n.1.A stool or other thing supported by three legs; a trivet.
Webster's Revised Unabridged Dictionary, published 1913 by G. & C. Merriam Co.
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The text is a commentary on Seneca's plays written by Nicholas Trevet with black/brown ink and red painted initials.
Galway H91TDT2 & (e)Ardrossan Enterprises Ltd never having traded, having its registered office & principal place of business at Trevet Grange, Dunshaughlin, Co.
The initial and primary section of Leiden, Universiteitsbibliotheek, Vos-sius MS Gallici F.6 comprises a full copy of Nicholas Trevet's Anglo-Norman universal history, known by its medieval title as Les Cronicles.
The texts are the anonymous Liber erarum, Robert of Leicester's Treatise on the Hebrew Calendar (1294), Nicholas Trevet's Compotus Hebreorum (1310), the Computus Iudiacus of 1342, and Hermann Zoest's Calendarium Hebraicum Novum (1436).
Exploring Fortune in the pseudo-Boethian De Disciplina Scholarium (and its English commentators Trevet and Wheatley; de Lille's Anticlaudianus; de Meun's Roman de la Rose; Chaucer's Fortune and his other works; Lydgate's The Fall of Princes; and Charles, Duke of Orleans's Fortunes Stabilnes) and relating the texts to sumptuary laws and authorial biography, Denny-Brown reveals Fortune's self-fashioning; how her changeability of dress fuses with the new concept of fashion; the relationship of her clothing to morality; and ultimately (in Orleans's poem), her constancy in an ever-changing world.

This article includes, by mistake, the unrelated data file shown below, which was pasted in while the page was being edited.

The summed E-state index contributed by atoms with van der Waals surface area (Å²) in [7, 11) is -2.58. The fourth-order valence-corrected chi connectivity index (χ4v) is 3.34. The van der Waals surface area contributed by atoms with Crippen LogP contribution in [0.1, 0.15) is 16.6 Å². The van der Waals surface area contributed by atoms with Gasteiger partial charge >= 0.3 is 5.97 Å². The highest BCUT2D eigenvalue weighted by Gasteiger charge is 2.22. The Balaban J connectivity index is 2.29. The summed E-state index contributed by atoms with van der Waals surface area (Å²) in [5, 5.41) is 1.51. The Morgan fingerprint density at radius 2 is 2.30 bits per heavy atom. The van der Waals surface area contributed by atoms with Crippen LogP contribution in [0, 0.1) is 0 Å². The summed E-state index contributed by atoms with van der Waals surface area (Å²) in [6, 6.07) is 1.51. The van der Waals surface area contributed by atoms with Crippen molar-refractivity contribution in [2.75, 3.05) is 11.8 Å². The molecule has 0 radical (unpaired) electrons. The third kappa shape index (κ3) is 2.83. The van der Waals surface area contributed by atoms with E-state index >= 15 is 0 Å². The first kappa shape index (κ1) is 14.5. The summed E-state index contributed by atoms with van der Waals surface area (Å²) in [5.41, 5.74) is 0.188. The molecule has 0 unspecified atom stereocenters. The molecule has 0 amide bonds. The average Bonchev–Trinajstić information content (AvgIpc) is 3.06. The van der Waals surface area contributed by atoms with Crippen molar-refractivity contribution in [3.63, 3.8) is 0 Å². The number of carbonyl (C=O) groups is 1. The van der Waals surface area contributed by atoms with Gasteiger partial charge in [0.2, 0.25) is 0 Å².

The volume contains the following essays: Stefano Pittaluga, "Errori 'obbligati' nel commento di Nicola Trevet alla Phaiedra di Seneca"; Christian Coppens, "Et amicorum: Not Just for Friends"; Lucia Gualdo Rosa, "Le strane vicende di Seneca nelle biografie umanistiche da Gasparino Barzizza a Erasmo, con qualche eccezione alla scuola di Pomponio Leto"; Klara Pajorin, "Per la storia della novella.
Nicholas Trevet's popular commentary on Boethius's Consolatio, upon which Chaucer relied, along with Jean de Meun's translation, when writing his Boece (and which also influenced his poem "Fortune") points to a contemporary source for the prevalent belief in Boethius's specific concerns about luxury in general and luxury ornament in particular.
1305); and notes on Boethius by the English Dominican, John Trevet (c.
Chapter IX has in fact three epigraphs, positioned in the form of a triangle, a line in Latin each from Virgil, Ascensius and Nicholas Trevet.
However, Fleurs levelled through Lee Bishop and then took the lead when Matthew Trevet pounced on Bishop's strike against the upright.